Written by Daniel Pipes
Things are not always as simple as they seem; the current crisis in U.S.-Israel relations has a silver lining.
Four observations, all derived from historical patterns, prompt this conclusion:
First, the "peace process" is in actuality a "war process." Diplomatic negotiations through the 1990s led to a parade of Israeli retreats that had the perverse effect of turning the middling-bad situation of 1993 into the awful one of 2000.
Painful Israeli concessions, we now know, stimulate not reciprocal Palestinian goodwill but rather irredentism, ambition, fury, and violence.
Second, Israeli concessions to the Arabs are effectively forever while relations with Washington fluctuate. Once the Israelis left south Lebanon and Gaza, they did so for good, as would be the case with the Golan Heights or eastern Jerusalem. Undoing these steps would be prohibitively costly. In contrast, U.S.-Israel tensions depend on personalities and circumstances, so they go up and down and the stakes are relatively lower. Each president or prime minister can refute his predecessor's views and tone. Problems can be repaired quickly.
More broadly, the U.S.-Israel bond has strengths that go far beyond politicians and issues of the moment. Nothing on earth resembles this bilateral, "the most special" of special relationships and "the family relationship of international politics." Like any family tie, it has high points (Israel ranks second, behind only the United States, in number of companies listed on NASDAQ) and low ones (the Jonathan Pollard espionage affair continues to rankle a quarter century after it broke). The tie has a unique intensity when it comes to strategic cooperation, economic connections, intellectual ties, shared values, United Nations voting records, religious commonalities, and even mutual interference in each other's internal affairs.
From Israel's perspective, then, political relations with the Arabs are freighted but those with Washington have a lightness and flexibility.
Third, when Israeli leaders enjoy strong, trusting relations with Washington, they give more to the Arabs. Golda Meir made concessions to Richard Nixon, Menachem Begin to Jimmy Carter, Yitzhak Rabin, Binyamin Netanyahu, and Ehud Barak to Bill Clinton, and Ariel Sharon to George W. Bush.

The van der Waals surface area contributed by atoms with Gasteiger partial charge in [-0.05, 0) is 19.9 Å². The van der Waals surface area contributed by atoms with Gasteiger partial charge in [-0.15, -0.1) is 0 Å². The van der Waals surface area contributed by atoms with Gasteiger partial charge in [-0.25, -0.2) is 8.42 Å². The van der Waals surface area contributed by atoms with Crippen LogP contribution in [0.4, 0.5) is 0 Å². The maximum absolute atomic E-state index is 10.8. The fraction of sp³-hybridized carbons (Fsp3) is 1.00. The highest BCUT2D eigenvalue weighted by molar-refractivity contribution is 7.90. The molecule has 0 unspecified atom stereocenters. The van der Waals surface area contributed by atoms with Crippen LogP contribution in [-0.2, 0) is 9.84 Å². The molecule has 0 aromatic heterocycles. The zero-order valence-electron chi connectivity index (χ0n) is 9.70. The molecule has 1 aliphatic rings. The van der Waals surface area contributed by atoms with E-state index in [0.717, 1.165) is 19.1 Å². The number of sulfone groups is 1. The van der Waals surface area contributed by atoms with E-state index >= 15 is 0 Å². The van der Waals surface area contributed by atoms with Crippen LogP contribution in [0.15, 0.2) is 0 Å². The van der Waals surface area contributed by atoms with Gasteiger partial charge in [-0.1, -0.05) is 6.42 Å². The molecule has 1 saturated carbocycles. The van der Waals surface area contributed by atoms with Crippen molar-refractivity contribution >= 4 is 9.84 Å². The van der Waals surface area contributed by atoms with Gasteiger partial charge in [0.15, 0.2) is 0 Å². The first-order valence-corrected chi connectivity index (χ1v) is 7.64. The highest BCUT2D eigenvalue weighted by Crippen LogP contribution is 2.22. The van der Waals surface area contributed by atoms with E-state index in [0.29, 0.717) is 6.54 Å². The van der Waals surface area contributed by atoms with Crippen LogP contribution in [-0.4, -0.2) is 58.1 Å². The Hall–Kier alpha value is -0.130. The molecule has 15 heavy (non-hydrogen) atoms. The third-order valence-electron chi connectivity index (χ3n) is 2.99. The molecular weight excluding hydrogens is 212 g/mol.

Buildings in Ramat Shlomo, a former no man's land in Jerusalem, where Barack Obama opposes new Israeli construction.
Conversely, mistrust of Washington tightens Israelis and closes the willingness to take chances. That was the case with George H.W. Bush and is even more so with Barack Obama. The current unease began even before Obama reached the Oval Office, given his public association with prominent Israel-haters (e.g., Ali Abunimah, Rashid Khalidi, Edward Said, Jeremiah Wright). Relations degenerated in March, when his administration simulated outrage on the 9th over an announcement of routine construction work in Jerusalem, followed by a brutal telephone call from the secretary of state on the 12th and a tense White House summit meeting on the 23rd.
Dennis Ross (right): too solicitous of Binyamin Netanyahu (left)?
To make matters worse, the Obama administration figure most identified with maintaining good U.S.-Israel relations, Dennis Ross, was anonymously accused by a colleague on March 28 of being "far more sensitive to Netanyahu's coalition politics than to U.S. interests." A prominent foreign policy analyst used this to raise questions about Ross having a "dual loyalty" to Israel, impugning Ross' policy advice.
These ugly and virtually unprecedented tensions have had a predictable effect on the Israeli public, making it mistrustful of Obama, resistant to U.S. pressure, while inspiring usually squabbling politicians to work together to resist his policies.
Fourth, U.S.-Israel tensions increase Palestinian intransigence and demands. Israel in bad standing empowers their leaders; and if the tensions arise from U.S. pressure for concessions to the Palestinians, the latter sit back and enjoy the show. This happened in mid-2009, when Mahmoud Abbas instructed Americans what to extract from Jerusalem. Conversely, when U.S.-Israel relations flourish, Palestinian leaders feel pressure to meet Israelis, pretend to negotiate, and sign documents.
Combining these four presumptions results in a counterintuitive conclusion: Strong U.S.-Israel ties induce irreversible Israeli mistakes. Poor U.S.-Israel ties abort this process. Obama may expect that picking a fight with Israel will produce negotiations but it will have the opposite effect. He may think he is approaching a diplomatic breakthrough but, in fact, he is rendering that less likely. Those who fear more "war process" can thus take some solace in the administration's blunders.
The complexity of U.S.-Israel relations leaves much room for paradox and inadvertency. A look beyond a worrisome turn of events suggests that good may come of it.
Mr. Pipes is director of the Middle East Forum and Taube distinguished visiting fellow at the Hoover Institution of Stanford University.
National Review Online
April 13, 2010